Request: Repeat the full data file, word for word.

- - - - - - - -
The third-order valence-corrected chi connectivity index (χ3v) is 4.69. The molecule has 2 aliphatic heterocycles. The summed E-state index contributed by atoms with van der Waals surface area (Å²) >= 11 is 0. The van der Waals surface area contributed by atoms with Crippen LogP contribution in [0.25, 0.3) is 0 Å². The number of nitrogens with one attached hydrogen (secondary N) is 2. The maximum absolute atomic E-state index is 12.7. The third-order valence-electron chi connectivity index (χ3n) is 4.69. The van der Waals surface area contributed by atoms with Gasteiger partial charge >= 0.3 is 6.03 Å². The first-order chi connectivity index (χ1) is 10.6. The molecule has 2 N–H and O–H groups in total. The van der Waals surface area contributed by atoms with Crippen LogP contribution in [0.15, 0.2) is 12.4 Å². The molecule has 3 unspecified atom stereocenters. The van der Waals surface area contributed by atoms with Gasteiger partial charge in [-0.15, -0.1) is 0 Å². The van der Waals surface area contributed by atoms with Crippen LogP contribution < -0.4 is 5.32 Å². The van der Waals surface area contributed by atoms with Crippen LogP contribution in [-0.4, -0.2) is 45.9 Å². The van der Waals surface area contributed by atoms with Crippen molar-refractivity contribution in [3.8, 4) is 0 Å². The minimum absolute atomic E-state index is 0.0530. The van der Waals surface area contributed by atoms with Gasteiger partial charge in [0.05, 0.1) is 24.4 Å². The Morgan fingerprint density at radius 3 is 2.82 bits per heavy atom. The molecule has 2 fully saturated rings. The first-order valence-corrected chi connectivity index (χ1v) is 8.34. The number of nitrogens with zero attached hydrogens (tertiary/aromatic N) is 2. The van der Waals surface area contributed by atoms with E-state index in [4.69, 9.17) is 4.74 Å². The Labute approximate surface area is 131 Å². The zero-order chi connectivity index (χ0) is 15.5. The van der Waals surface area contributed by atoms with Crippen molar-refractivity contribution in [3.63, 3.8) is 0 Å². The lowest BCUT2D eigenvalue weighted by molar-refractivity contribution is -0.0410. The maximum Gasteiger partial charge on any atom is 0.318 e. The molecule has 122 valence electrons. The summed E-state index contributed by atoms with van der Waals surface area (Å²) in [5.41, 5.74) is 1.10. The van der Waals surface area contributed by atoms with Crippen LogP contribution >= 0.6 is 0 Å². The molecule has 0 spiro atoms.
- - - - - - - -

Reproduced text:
The third-order valence-corrected chi connectivity index (χ3v) is 4.69. The molecule has 2 aliphatic heterocycles. The summed E-state index contributed by atoms with van der Waals surface area (Å²) >= 11 is 0. The van der Waals surface area contributed by atoms with Crippen LogP contribution in [0.25, 0.3) is 0 Å². The number of nitrogens with one attached hydrogen (secondary N) is 2. The maximum absolute atomic E-state index is 12.7. The third-order valence-electron chi connectivity index (χ3n) is 4.69. The van der Waals surface area contributed by atoms with Gasteiger partial charge >= 0.3 is 6.03 Å². The first-order chi connectivity index (χ1) is 10.6. The molecule has 2 N–H and O–H groups in total. The van der Waals surface area contributed by atoms with Crippen LogP contribution in [0.15, 0.2) is 12.4 Å². The molecule has 3 unspecified atom stereocenters. The van der Waals surface area contributed by atoms with Gasteiger partial charge in [-0.15, -0.1) is 0 Å². The van der Waals surface area contributed by atoms with Crippen LogP contribution < -0.4 is 5.32 Å². The van der Waals surface area contributed by atoms with Crippen LogP contribution in [-0.4, -0.2) is 45.9 Å². The van der Waals surface area contributed by atoms with Crippen molar-refractivity contribution in [3.8, 4) is 0 Å². The minimum absolute atomic E-state index is 0.0530. The van der Waals surface area contributed by atoms with Gasteiger partial charge in [0.05, 0.1) is 24.4 Å². The Morgan fingerprint density at radius 3 is 2.82 bits per heavy atom. The molecule has 2 fully saturated rings. The first-order valence-corrected chi connectivity index (χ1v) is 8.34. The number of nitrogens with zero attached hydrogens (tertiary/aromatic N) is 2. The van der Waals surface area contributed by atoms with E-state index in [4.69, 9.17) is 4.74 Å². The Labute approximate surface area is 131 Å². The zero-order chi connectivity index (χ0) is 15.5. The van der Waals surface area contributed by atoms with Crippen molar-refractivity contribution in [3.63, 3.8) is 0 Å². The lowest BCUT2D eigenvalue weighted by molar-refractivity contribution is -0.0410. The maximum Gasteiger partial charge on any atom is 0.318 e. The molecule has 122 valence electrons. The summed E-state index contributed by atoms with van der Waals surface area (Å²) in [5.41, 5.74) is 1.10. The van der Waals surface area contributed by atoms with Crippen LogP contribution >= 0.6 is 0 Å². The molecule has 0 spiro atoms.